6. “Extensible, embeddable, and interoperable” sounds good, but each is more complex than this triumvirate seems. Interoperability in particular is something that we should all keep in mind, but although admirable, interoperability rarely succeeds in practice because of the practical incompatibility of different models. DC, MARC21, BibFrame, RDA, and Schema.org are examples of this — despite their ‘modularity’ they generally can’t simply be used as ‘modules’ because of differences in the thinking behind the model and their respective audiences.
I would also argue that ‘lite style implementations’ make sense only if ‘lite’ means a dumbed-down core that can be mapped to by more detailed metadata. But stressing the ‘lite implementations’ as a specified part of an overall standard gives too much power to the creator of the standard, rather than the creator of the data. Instead we should encourage the use of application profiles, so that the particular choices and usages of the creating entity are well documented, and others can use the data in full or in part according to their needs. I predict that lossy data transfer will be less acceptable in the reality than it is in the abstract, and would suggest that dumb data is more expensive over the longer term (and certainly doesn’t support ‘new research methods’ at all). “Incorporation into local systems” really can only be accomplished by building local systems that adhere to their own local metadata model and are able to map that model in/out to more global models. Extensible and embeddable are very different from interoperable in that context.
7. The last section, after the inarguable first sentence, describes what the DCMI ‘dumb-down’ principle defined nearly twenty years ago, and that strategy still makes sense in a lot of situations. But ‘graceful degradation’ and ‘supporting new and unexpected uses’ requires smart data to start with. ‘Lite’ implementation choices (as in #6 above) preclude either of those options, IMO, and ‘adding value’ of any kind (much less by using ‘ontological inferencing’) is in no way easily achievable.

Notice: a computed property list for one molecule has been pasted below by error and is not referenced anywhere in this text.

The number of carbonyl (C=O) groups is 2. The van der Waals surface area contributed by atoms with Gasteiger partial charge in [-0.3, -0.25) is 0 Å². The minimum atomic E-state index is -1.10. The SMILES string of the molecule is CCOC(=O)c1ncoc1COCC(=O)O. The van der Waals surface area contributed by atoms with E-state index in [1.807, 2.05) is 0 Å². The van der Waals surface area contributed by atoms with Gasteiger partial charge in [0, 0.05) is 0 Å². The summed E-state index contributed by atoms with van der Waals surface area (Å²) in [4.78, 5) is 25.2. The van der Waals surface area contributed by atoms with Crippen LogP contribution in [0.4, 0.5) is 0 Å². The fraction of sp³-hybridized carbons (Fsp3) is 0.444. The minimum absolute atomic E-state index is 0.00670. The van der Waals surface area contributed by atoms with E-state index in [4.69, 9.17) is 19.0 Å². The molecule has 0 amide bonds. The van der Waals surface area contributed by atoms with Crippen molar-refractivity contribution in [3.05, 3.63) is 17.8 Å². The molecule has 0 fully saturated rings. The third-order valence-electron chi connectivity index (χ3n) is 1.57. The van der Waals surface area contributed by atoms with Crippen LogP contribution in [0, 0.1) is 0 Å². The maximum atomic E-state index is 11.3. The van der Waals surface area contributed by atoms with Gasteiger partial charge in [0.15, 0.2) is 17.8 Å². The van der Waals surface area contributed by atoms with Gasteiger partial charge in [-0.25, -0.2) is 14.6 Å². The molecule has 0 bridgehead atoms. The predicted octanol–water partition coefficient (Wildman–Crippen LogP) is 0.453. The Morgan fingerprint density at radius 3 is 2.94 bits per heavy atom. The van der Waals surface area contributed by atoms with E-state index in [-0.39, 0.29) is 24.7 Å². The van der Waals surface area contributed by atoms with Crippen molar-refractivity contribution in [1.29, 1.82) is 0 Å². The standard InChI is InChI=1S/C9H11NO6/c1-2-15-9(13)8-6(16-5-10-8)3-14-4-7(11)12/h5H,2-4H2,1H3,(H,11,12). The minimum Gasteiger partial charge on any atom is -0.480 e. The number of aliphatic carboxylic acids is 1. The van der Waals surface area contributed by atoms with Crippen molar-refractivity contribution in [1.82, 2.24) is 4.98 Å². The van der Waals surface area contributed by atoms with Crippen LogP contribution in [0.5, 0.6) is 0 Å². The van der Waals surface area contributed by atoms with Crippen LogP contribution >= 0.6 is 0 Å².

I intend to be present at the session in Boston [9:00-10:00 Boston Conference and Exhibition Center, 107AB] and since I’ve asked most of my questions here I intend not to talk much. Let’s see how successful I can be at that!
It may well be that a document this short and generalized isn’t yet ready to be a useful tool for metadata practitioners (especially without definitions!). That doesn’t mean that the topics that it’s trying to address aren’t important, just that the comprehensive goals in the preamble are not yet being met in this document.
There are efforts going on in other arenas–the NISO Bibliography Roadmap work, for instance, that should have an important impact on many of these issues, which suggests that it might be wise for the Committee to pause and take another look around. Maybe a good glossary would be a important step?
Dunsire, Gordon, et al. “A Reconsideration of Mapping in a Semantic World”, paper presented at International Conference on Dublin Core and Metadata Applications, The Hague, 2011. Available at: dcpapers.dublincore.org/pubs/article/view/3622/1848